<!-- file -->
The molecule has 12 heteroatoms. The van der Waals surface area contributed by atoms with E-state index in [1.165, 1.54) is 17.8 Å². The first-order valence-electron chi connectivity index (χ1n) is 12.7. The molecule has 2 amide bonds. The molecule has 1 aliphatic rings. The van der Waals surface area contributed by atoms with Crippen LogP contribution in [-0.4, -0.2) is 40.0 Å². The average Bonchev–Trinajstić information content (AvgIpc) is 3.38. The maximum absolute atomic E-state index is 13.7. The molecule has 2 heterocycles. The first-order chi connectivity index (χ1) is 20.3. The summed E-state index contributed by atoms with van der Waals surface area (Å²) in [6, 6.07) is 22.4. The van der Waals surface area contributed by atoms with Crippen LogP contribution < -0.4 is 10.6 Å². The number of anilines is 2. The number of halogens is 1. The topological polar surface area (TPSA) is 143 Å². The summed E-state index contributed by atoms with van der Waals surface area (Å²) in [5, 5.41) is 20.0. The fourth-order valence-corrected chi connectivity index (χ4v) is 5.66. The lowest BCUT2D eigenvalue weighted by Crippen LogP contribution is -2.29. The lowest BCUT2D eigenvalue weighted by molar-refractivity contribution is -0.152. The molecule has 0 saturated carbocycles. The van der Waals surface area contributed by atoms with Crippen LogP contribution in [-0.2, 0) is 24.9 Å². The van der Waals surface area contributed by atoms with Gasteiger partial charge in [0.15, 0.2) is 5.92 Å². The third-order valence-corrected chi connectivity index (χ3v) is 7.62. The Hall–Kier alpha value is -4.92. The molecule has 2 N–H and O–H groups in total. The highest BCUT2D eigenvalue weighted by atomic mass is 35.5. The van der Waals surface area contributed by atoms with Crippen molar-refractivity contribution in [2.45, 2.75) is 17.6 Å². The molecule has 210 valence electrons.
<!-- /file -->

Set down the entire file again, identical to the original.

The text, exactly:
The molecule has 12 heteroatoms. The van der Waals surface area contributed by atoms with E-state index in [1.165, 1.54) is 17.8 Å². The first-order valence-electron chi connectivity index (χ1n) is 12.7. The molecule has 2 amide bonds. The molecule has 1 aliphatic rings. The van der Waals surface area contributed by atoms with Crippen LogP contribution in [-0.4, -0.2) is 40.0 Å². The average Bonchev–Trinajstić information content (AvgIpc) is 3.38. The maximum absolute atomic E-state index is 13.7. The molecule has 2 heterocycles. The first-order chi connectivity index (χ1) is 20.3. The summed E-state index contributed by atoms with van der Waals surface area (Å²) in [6, 6.07) is 22.4. The van der Waals surface area contributed by atoms with Crippen LogP contribution < -0.4 is 10.6 Å². The number of anilines is 2. The number of halogens is 1. The topological polar surface area (TPSA) is 143 Å². The summed E-state index contributed by atoms with van der Waals surface area (Å²) in [5, 5.41) is 20.0. The fourth-order valence-corrected chi connectivity index (χ4v) is 5.66. The lowest BCUT2D eigenvalue weighted by Crippen LogP contribution is -2.29. The lowest BCUT2D eigenvalue weighted by molar-refractivity contribution is -0.152. The molecule has 0 saturated carbocycles. The van der Waals surface area contributed by atoms with Crippen LogP contribution in [-0.2, 0) is 24.9 Å². The van der Waals surface area contributed by atoms with Gasteiger partial charge in [0.15, 0.2) is 5.92 Å². The third-order valence-corrected chi connectivity index (χ3v) is 7.62. The Hall–Kier alpha value is -4.92. The molecule has 2 N–H and O–H groups in total. The highest BCUT2D eigenvalue weighted by atomic mass is 35.5. The van der Waals surface area contributed by atoms with Crippen molar-refractivity contribution in [2.45, 2.75) is 17.6 Å². The molecule has 210 valence electrons.